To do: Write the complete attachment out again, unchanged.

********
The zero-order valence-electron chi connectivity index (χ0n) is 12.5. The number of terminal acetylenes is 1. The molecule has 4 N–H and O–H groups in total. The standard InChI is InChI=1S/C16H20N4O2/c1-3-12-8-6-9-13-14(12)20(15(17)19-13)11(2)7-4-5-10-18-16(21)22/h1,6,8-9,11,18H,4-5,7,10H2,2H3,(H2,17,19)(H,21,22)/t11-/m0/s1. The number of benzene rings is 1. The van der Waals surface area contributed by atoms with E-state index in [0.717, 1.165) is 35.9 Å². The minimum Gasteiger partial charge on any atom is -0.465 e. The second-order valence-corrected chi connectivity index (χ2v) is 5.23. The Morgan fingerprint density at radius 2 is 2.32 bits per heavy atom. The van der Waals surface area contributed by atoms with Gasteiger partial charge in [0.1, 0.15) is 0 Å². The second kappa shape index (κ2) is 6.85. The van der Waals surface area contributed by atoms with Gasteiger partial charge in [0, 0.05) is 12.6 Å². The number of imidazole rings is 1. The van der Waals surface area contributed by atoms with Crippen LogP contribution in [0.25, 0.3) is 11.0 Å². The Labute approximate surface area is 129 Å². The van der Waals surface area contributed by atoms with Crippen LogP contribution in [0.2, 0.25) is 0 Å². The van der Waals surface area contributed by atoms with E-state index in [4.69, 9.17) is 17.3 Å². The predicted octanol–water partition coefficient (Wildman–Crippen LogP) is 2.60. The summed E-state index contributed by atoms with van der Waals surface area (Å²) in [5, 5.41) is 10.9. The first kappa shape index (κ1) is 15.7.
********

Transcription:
The zero-order valence-electron chi connectivity index (χ0n) is 12.5. The number of terminal acetylenes is 1. The molecule has 4 N–H and O–H groups in total. The standard InChI is InChI=1S/C16H20N4O2/c1-3-12-8-6-9-13-14(12)20(15(17)19-13)11(2)7-4-5-10-18-16(21)22/h1,6,8-9,11,18H,4-5,7,10H2,2H3,(H2,17,19)(H,21,22)/t11-/m0/s1. The number of benzene rings is 1. The van der Waals surface area contributed by atoms with E-state index in [0.717, 1.165) is 35.9 Å². The minimum Gasteiger partial charge on any atom is -0.465 e. The second-order valence-corrected chi connectivity index (χ2v) is 5.23. The Morgan fingerprint density at radius 2 is 2.32 bits per heavy atom. The van der Waals surface area contributed by atoms with Gasteiger partial charge in [0.1, 0.15) is 0 Å². The second kappa shape index (κ2) is 6.85. The van der Waals surface area contributed by atoms with Gasteiger partial charge in [0, 0.05) is 12.6 Å². The number of imidazole rings is 1. The van der Waals surface area contributed by atoms with Crippen LogP contribution in [0.25, 0.3) is 11.0 Å². The Labute approximate surface area is 129 Å². The van der Waals surface area contributed by atoms with Crippen LogP contribution in [0.2, 0.25) is 0 Å². The van der Waals surface area contributed by atoms with E-state index in [4.69, 9.17) is 17.3 Å². The predicted octanol–water partition coefficient (Wildman–Crippen LogP) is 2.60. The summed E-state index contributed by atoms with van der Waals surface area (Å²) in [5, 5.41) is 10.9. The first kappa shape index (κ1) is 15.7.